Isolation is a public health crisis facing older adults.1 Without anywhere to go or anything to do each day, life can get pretty boring and lonesome. Senior centers are a community solution to this growing epidemic of loneliness and lack of enrichment.
Not only do they meet a wide variety of needs in one stop, they are often the front door to many other needed supports.
In this post, we’re going to tell you all about senior centers, what they do, and where you can find them.
Who Senior Centers are For
Senior centers are obviously for seniors, but they are often a key support for adults with disabilities, providing a welcoming space with meaningful things to do during the day.
Even though they’re primarily intended for older adults, senior centers often create value for many others.
Example: Sheila takes care of her 80-something year old dad. He is able to move around and communicate in his own. Sheila finds out about a guitar jam hosted at the center right after lunch every Thursday. Sheila’s dad starts going every week (in fact, they pick him up for a small fee!), and she can run errands, take a nap, or just rest during this time.
Example: John cares for his mother as well as two younger children. It is a struggle finding activities and places that work for their needs. They all pack in the car and go to Cosmic Bingo night up at their senior center and everyone is able to enjoy an activity together in a welcoming and accessible space.
Example: the city has a community garden. The senior center buys fresh fruits and vegetables for the “congregate meals” they offer everyday. The community garden has a viable source of support, and the seniors get fresh produce.
What Senior Centers Do
Senior centers are like community centers for older folks. They provide regularly scheduled classes and programs that focus on the health and wellbeing of older adults. In addition to providing fun and enriching activities, like art and exercise classes, many of them offer health and legal services and connections to other types of assistance.
- nutrition services,
- health and wellness programs,
- employment assistance,
- intergenerational initiatives,
- community service and civic engagement opportunities,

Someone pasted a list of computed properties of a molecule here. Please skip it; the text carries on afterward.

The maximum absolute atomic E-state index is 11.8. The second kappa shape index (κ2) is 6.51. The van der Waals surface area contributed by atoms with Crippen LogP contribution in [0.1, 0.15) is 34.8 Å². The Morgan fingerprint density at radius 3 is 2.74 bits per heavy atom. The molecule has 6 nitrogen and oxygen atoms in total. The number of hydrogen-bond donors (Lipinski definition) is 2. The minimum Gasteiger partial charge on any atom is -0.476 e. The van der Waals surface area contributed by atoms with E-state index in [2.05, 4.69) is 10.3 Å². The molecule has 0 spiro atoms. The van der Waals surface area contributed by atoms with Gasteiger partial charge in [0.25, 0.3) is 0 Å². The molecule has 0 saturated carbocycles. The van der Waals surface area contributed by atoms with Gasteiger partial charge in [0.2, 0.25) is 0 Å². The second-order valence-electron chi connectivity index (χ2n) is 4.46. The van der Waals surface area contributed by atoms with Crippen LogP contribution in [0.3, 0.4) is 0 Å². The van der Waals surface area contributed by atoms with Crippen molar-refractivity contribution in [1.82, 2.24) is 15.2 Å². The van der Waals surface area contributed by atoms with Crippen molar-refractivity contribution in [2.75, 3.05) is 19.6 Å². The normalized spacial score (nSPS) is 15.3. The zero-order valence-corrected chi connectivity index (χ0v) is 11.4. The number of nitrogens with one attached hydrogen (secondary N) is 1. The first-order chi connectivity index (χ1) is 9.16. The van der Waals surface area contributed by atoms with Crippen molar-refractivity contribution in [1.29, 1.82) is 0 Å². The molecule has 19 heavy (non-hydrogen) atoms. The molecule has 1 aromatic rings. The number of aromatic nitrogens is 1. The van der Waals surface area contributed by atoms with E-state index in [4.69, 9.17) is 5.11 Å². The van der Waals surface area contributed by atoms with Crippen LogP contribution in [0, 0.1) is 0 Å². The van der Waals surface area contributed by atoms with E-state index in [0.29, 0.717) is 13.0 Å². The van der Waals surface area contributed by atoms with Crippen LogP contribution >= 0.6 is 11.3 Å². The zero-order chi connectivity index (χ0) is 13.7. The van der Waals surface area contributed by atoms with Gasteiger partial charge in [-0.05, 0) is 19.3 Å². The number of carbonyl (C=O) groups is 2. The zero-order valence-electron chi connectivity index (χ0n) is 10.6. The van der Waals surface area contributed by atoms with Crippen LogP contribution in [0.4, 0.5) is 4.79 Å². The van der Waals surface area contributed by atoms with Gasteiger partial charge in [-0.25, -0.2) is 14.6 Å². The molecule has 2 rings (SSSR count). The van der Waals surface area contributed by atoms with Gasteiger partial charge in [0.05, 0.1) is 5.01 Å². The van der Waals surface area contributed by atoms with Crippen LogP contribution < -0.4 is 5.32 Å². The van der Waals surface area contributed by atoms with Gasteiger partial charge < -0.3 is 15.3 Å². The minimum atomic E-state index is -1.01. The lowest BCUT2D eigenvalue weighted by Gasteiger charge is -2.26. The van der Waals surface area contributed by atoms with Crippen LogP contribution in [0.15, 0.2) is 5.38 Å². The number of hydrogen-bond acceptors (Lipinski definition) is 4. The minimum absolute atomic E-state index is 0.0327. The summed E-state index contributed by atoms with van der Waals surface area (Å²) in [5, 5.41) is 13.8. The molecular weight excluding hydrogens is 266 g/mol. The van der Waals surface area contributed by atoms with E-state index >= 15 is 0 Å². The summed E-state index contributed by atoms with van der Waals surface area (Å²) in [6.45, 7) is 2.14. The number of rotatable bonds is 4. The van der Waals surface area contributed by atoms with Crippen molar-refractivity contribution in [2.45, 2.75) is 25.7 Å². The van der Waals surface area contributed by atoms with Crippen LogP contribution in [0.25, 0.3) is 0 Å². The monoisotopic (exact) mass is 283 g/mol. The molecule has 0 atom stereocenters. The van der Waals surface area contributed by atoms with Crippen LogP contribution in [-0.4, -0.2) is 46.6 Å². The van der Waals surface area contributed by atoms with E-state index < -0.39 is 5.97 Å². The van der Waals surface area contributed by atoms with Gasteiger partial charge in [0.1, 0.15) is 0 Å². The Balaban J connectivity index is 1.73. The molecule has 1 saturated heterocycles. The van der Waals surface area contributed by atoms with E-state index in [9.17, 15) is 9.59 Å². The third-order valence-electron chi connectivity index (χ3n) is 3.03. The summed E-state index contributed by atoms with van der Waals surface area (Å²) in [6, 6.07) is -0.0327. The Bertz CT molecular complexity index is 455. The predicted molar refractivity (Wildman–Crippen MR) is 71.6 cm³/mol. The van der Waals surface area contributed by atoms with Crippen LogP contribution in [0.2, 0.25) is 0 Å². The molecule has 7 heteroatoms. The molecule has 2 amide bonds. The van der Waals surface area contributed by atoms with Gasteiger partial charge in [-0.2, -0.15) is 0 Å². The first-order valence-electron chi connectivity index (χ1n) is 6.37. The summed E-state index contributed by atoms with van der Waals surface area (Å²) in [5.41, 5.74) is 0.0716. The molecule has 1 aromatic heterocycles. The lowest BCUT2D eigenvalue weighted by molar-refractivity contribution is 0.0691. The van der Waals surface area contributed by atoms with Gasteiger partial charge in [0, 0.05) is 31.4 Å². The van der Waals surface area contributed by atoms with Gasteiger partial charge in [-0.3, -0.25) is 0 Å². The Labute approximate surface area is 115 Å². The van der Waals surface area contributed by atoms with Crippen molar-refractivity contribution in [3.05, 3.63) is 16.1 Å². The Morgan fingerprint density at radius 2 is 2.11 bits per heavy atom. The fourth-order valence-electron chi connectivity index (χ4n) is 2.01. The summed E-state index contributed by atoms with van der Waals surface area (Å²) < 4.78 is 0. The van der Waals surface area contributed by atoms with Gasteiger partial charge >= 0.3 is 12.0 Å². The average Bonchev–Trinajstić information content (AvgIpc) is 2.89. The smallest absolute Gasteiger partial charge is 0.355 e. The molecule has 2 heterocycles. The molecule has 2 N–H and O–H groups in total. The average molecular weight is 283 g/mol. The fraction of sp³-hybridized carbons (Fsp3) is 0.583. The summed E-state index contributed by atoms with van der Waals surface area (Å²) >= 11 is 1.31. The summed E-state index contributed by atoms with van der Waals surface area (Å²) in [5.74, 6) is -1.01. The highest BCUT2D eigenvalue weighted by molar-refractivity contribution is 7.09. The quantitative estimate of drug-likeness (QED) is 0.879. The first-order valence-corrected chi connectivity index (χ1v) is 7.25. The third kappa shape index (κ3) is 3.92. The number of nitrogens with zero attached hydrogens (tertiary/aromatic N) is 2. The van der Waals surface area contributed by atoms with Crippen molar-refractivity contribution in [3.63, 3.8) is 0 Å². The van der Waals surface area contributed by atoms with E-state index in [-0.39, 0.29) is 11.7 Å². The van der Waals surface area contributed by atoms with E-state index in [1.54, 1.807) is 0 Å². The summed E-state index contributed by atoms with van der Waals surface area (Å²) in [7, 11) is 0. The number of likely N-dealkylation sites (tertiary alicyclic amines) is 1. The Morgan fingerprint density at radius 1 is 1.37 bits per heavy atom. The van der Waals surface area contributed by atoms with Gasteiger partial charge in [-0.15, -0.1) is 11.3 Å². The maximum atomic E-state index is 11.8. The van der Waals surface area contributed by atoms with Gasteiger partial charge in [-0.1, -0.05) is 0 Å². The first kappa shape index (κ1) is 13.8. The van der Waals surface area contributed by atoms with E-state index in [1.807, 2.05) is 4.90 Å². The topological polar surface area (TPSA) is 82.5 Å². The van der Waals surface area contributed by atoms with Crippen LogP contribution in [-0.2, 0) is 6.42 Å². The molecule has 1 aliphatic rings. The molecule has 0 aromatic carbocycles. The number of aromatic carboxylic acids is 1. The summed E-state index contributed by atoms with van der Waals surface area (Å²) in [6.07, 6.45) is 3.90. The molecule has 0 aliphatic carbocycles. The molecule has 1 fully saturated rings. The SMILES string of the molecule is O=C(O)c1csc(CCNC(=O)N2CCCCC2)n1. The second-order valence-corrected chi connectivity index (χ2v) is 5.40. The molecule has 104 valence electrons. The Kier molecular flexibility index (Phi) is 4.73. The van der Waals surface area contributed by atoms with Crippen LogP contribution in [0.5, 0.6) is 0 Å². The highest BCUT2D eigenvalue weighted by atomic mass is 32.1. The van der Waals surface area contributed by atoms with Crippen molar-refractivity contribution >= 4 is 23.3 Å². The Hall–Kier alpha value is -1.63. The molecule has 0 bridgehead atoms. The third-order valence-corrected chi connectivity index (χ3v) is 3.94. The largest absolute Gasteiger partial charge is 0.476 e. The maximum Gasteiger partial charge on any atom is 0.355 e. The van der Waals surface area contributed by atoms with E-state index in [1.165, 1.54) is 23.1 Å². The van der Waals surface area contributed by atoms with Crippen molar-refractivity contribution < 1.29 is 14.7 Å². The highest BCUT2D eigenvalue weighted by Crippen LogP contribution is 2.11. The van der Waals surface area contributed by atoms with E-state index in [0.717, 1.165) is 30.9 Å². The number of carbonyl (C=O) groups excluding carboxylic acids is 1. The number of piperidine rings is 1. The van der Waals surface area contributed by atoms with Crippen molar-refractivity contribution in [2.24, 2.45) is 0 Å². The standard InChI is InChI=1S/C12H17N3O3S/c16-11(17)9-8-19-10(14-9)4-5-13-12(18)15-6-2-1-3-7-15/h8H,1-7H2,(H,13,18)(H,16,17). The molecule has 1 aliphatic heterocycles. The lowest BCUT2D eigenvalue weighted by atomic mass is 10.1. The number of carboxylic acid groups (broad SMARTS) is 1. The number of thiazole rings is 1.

- public benefits counseling,
- socialization and educational opportunities, transportation,
- peer counseling,
- financial and retirement counseling,
- arts programs and
- case management services
Senior centers normally offer their supports for free or at low cost to make it affordable to participate.
Disclaimer: Each community center is different and offers different programming, based on their funding and capacity.
When Senior Centers Started
Senior centers have been spreading across the country since the early 40’s in response to the need for meaningful activities and community services for the growing aging population. “The first modern senior center was developed in 1943 to provide recreational and educational opportunities for elderly persons in their communities. The senior center movement grew rapidly in the post-war years and received a major boost from the 1965 passage of the Older Americans Act. Today there are an estimated 11,000 multi-purpose senior centers throughout the nation.”2
In the Kansas City area, there are over 24 senior centers.
How Senior Centers are Funded
About half of all senior centers receive funding through the Older Americans Act.2
Many senior centers fund their services and offerings by leveraging additional dollars from taxes (city/county based centers), fundraising (nonprofit centers), or partnering with other organizations.
Has your aging loved one used a senior center? Share your experiences in the comments below! We’d love to hear from you.
- Frist, Bill and Donald Tramuto. The Hill.
https://thehill.com/opinion/healthcare/399123-loneliness-kills-a-new-public-health-crisis-and-what-we-can-do-about-it Accessed January 30, 2019
- National Council on Aging. Senior Centers 2011 Older Americans Act Reauthorization. https://www.ncoa.org/wp-content/uploads/NCOA-OAA-Reauthorization-Senior-Centers-Concept-Paper.pdf Accessed January 29, 2019.